The United Launch Alliance Delta IV Heavy rocket, with NASA’s Orion spacecraft mounted atop, lifts off from Cape Canaveral Air Force Station’s Space Launch Complex 37 at at 7:05 a.m. EST, Friday, Dec. 5, 2014, in Florida. The Orion spacecraft will orbit Earth twice, reaching an altitude of approximately 3,600 miles above Earth before landing in the Pacific Ocean. No one is aboard Orion for this flight test, but the spacecraft is designed to allow us to journey to destinations never before visited by humans, including an asteroid and Mars. Credit: NASA/Bill Ingalls

The Delta IV Heavy is a big rocket, but in order to get to an asteroid and beyond, Orion will need something even more powerful. When all the tests are complete, the Orion spacecraft will be paired with the Space Launch System (SLS) rocket, which is also currently in development.

This flight, however, was all about testing technology and equipment on the Orion spacecraft itself in order to make sure everything is safe when astronauts eventually hop on board.

The first goal was to see how the stresses of launch affect Orion’s critical systems, particularly during its re-entry into Earth’s atmosphere.

To reach Earth’s surface, Orion plowed down toward the planet at 20,000 miles per hour with a heat shield for protection. During this re-entry, it experienced about 80 percent of the heat it would have felt if it had traveled back to Earth from the Moon.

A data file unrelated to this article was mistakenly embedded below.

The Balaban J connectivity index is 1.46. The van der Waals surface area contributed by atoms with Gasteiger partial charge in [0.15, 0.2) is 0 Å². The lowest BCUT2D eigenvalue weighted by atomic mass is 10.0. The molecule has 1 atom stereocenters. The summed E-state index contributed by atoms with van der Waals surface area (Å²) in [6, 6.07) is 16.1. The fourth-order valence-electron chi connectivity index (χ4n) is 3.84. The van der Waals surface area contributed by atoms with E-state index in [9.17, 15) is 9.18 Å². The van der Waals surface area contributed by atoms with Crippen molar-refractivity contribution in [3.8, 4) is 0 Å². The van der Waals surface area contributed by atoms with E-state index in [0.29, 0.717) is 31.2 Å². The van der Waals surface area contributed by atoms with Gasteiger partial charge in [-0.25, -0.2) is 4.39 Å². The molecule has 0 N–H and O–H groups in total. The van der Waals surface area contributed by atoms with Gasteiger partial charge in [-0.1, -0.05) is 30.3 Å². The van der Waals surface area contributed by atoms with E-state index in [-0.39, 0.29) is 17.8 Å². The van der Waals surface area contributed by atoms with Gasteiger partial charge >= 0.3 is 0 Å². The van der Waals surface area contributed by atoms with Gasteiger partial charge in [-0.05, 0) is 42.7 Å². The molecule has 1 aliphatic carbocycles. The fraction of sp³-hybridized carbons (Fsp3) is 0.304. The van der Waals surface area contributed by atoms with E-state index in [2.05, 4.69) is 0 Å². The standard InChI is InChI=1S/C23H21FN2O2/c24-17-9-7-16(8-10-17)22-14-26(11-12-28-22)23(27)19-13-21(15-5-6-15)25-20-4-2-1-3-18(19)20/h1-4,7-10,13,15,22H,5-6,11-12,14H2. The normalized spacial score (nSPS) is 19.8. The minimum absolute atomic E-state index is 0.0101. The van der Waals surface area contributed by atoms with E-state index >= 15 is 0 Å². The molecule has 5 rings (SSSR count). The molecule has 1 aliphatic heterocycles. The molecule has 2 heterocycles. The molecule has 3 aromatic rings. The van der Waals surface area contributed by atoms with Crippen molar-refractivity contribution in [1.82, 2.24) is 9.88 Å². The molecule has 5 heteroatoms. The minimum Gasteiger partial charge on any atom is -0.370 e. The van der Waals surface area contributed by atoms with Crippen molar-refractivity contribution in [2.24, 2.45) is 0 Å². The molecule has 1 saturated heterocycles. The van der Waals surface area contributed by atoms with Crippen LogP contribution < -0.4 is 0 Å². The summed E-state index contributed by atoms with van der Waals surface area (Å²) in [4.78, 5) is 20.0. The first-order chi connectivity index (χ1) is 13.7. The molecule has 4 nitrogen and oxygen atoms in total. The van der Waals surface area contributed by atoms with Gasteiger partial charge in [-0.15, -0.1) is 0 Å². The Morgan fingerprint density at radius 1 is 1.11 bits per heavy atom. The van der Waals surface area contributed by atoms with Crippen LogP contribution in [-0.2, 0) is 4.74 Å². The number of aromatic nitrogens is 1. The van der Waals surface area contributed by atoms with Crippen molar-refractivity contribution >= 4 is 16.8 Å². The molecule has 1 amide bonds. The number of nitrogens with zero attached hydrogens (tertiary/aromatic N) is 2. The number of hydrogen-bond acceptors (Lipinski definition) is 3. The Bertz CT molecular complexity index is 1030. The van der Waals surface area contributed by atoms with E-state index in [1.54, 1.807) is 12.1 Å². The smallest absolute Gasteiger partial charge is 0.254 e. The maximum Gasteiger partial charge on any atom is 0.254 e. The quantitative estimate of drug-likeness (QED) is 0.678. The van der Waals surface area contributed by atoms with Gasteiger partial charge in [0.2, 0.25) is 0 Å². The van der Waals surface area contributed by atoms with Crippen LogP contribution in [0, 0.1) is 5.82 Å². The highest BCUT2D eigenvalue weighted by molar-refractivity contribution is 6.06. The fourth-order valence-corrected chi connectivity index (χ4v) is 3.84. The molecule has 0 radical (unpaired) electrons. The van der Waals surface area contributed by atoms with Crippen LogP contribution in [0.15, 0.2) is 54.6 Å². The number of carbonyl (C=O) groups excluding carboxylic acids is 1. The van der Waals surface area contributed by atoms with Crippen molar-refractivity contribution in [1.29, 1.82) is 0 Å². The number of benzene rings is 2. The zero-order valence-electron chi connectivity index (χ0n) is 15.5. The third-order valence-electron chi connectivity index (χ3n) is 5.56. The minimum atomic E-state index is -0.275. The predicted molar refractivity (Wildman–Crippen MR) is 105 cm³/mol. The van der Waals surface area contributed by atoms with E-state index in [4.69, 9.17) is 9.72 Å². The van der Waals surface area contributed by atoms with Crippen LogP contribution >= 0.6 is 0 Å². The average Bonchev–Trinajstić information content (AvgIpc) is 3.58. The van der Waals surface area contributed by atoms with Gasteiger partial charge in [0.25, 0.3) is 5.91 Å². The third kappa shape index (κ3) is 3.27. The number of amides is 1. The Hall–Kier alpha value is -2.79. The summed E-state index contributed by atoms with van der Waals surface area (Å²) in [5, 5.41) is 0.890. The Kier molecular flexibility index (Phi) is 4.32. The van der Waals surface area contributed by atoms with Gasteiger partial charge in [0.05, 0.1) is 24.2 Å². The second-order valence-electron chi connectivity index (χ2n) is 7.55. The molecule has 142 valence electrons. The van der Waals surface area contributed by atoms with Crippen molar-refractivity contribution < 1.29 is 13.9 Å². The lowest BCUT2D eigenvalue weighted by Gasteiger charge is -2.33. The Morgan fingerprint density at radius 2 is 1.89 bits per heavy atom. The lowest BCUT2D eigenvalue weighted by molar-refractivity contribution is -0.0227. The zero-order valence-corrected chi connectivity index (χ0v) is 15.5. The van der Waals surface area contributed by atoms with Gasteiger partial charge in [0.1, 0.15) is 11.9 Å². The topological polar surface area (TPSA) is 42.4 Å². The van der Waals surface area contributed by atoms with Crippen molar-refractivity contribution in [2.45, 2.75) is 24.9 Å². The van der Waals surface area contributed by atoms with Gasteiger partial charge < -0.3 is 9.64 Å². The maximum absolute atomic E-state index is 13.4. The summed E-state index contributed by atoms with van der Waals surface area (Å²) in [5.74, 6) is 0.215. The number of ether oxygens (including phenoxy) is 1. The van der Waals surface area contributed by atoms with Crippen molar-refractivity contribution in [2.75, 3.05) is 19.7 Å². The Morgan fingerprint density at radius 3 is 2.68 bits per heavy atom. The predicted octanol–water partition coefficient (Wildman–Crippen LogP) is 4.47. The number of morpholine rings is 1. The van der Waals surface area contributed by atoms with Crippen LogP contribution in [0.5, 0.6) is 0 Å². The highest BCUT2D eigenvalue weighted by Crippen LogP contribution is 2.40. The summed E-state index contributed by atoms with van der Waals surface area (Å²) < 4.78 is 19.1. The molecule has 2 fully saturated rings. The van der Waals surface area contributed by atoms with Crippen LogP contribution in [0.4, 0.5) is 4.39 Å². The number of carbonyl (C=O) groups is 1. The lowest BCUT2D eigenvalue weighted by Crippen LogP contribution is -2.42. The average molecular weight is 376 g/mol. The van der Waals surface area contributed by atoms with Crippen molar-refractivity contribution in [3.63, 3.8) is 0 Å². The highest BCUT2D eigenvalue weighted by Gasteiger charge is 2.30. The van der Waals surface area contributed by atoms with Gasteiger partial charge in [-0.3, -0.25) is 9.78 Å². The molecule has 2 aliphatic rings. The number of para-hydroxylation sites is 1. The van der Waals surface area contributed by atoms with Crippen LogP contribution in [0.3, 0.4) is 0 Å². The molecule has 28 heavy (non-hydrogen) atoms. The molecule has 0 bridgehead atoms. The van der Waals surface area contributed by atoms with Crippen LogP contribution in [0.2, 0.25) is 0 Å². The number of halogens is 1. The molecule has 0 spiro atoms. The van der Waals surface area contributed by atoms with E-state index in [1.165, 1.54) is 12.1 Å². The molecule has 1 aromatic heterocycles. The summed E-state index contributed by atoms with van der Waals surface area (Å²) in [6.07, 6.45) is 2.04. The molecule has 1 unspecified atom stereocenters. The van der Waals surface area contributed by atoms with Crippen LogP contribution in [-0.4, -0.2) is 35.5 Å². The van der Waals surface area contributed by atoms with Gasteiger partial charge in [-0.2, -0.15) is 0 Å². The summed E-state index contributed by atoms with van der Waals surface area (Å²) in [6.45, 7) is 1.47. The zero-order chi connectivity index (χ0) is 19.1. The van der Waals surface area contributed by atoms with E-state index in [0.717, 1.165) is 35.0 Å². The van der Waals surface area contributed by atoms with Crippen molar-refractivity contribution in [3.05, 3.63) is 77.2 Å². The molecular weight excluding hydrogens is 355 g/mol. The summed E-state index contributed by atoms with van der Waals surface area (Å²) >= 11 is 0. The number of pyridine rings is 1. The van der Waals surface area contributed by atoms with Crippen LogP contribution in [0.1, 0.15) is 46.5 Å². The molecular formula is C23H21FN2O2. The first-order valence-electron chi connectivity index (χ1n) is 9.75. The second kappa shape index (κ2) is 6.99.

This was possibly the most dangerous part of the journey. As expected, Orion became surrounded by super-heated plasma during the descent and Mission Control lost contact with the craft for two and a half minutes. After the worst was over, the capsule began to slow as it dragged through the atmosphere and contact was re-established.

The descent was then slowed with parachutes, and finally the buoyant capsule splashed down in the Pacific Ocean off the coast of Baja California.

This re-entry process is a time-tested method from the early part of the Space Age, but the construction of Orion needed to be solid to pull it off.

An artist's concept of Orion adjusting its attitude for re-entry. Credit: NASA

An artist’s concept of Orion adjusting its attitude for re-entry. Credit: NASA

The second major goal of this Orion flight was to collect data on the environment it encountered. The information will help scientists understand how Orion could fare on future and further missions into deep space.

Onboard Orion are lockers that carried commemorative objects into orbit, such as artwork, and a microchip full of names submitted by the public. Commemorating missions in this way is a long-standing tradition of spaceflight. Most of the lockers, however, were dedicated to science.

One contained a radiation experiment designed by students. The experiment was the winning entry in the Exploration Design Challenge, a contest that pushed students to develop methods for protecting astronauts from harmful radiation.

Another locker contained NASA’s battery-operated independent radiation detector (BIRD). This experiment evaluates the radiation environment inside the locker as Orion traveled to the Van Allen belts. These ‘belts‘ are zones of high radiation that sit high above the Earth’s surface. When passing through them, a spacecraft and the passengers it carries experience a larger-than-normal radiation dose.